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Graham Rideal is managing Director at Whitehouse Scientific.
Graham Rideal of Whitehouse Scientific explains the importance of filter testing and offers some considerations with regards to choosing filter test methods.
How important is filter testing in the pharma industry?
Filtration in the pharmaceutical industry covers a wide range of applications from powder processing to liquid purification, such as saline or dextrose solutions. In the case of the former, the advantage of good filtration processes mainly lies in recovering valuable drugs, which can cost in excess of $1 million per kilogram. The advantage here is purely commercial.
For intravenous products, however, good filtration is a matter of life and death; a simple internet search on recalled drugs reveals particulate contaminants from the clearly visible, such as glass fragments, wood fibres and mould, to the invisible, and potentially lethal, bacteriological contamination.
The primary test of a filter begins with the filter medium itself to ensure it is fit for purpose. Thereafter the filter system must be tested in situ. Failure can occur in the filter medium or in the sealing arrangement when assembled.
One of the simplest methods of comparing filter media is to test porosity either by air or water flow under prescribed conditions. Lower flow rates or higher back pressures indicate better filter performance.
The flow rate method is refined in the so-called bubble point test. Here, the filter is saturated with a liquid and then a gas (usually air) is pressurised from below. As the pressure increases, the air finds the single largest pore, which is blown out, forming a bubble on the surface: the bubble point. The Washburn equation is then applied to convert the applied pressure into the diameter of the pore.
Porometry takes the bubble point one step further by continuing the pressurisation of the filter beyond the bubble point. Successively smaller pores are blown clear by the air pressure until the smallest pore is finally evacuated. The applied pressure versus flow rate profile can then be interpolated to provide complete pore size distribution.
Challenge testing, as the name implies, involves challenging the surface of a filter with actual particles, which could be solid or liquids such as oil mists. Particle sizes are measured upstream and downstream of the filter. The maximum size particle passing reflects the largest pore, while the reduction in concentration determines the efficiency of the filter.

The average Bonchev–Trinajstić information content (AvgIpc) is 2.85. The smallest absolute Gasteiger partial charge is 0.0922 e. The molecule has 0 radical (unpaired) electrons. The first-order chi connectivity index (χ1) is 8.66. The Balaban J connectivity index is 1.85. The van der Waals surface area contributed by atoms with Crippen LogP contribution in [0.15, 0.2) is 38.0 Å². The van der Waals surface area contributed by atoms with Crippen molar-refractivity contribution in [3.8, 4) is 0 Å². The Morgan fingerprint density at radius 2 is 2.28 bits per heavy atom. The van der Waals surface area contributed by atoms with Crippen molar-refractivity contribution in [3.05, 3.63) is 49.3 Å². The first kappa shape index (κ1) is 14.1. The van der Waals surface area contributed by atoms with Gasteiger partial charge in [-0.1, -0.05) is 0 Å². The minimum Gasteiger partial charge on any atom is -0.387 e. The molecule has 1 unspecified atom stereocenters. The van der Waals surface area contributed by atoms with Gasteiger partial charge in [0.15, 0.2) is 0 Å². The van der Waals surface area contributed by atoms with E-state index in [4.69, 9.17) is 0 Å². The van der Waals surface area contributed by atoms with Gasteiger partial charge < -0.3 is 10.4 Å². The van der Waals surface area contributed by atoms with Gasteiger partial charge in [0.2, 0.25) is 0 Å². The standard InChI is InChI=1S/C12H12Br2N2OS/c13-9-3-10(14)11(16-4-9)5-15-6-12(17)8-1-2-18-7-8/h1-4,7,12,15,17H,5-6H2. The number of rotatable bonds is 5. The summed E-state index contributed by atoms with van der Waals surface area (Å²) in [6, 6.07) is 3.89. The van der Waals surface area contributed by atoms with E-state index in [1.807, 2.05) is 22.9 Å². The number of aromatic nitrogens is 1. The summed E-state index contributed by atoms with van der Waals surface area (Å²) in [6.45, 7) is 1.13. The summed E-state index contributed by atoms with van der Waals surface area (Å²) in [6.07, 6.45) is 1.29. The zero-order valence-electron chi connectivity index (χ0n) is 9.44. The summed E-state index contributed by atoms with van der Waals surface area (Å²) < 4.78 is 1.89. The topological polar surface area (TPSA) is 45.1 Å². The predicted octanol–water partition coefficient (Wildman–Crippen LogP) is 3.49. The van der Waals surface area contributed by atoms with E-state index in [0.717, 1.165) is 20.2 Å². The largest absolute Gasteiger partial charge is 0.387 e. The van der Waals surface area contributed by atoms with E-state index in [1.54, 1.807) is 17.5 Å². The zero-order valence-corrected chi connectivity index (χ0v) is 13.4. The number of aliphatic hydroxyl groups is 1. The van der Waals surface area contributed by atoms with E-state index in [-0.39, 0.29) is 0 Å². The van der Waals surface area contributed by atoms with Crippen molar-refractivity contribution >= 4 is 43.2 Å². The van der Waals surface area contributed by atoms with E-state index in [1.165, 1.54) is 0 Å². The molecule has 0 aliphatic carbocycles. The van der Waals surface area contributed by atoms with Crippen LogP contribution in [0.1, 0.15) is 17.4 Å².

Although conceptually easy to understand, challenge testing can give varying results depending on the particles used and the method of measurement. Irregular-shaped particles have a number of dimensions determined by their shape, so it is important to specify the method of particle size analysis. Furthermore, the method of measuring particle concentration can give different results; averaging by volume, for example, will give a completely different result compared with a number average.
How should a filter test method be chosen?
Selecting an appropriate methodology for testing filter performance depends very much on the application of the filter. For non-critical applications where a simple quality assurance test is required, a basic porosity or bubble point test may be all that is required. For example, in the manufacture of syringe and water filters or in belt filters for product collection, the maximum pore size or the effective cut point of the filter medium is often the process control parameter.
If a comprehensive analysis of the poresize distribution in a filter is needed (e.g., dialysis membranes or air vents in bodily fluid aerosol traps used in theatre, then a porometer has to be used. However, because the pore sizes obtained are derived theoretically, they do not necessarily correspond to the true geometric size of the pores. There may also be variations from instrument to instrument, and operator to operator.
Nevertheless, the porometer is one of the most powerful tools in filter testing because it can measure pores from the sub-micron level to several hundred microns. Another advantage is that the test is nondestructive. As the pore structure is only invaded by an easily cleanable liquid, the actual filter used in the test can be reused in the final filter application.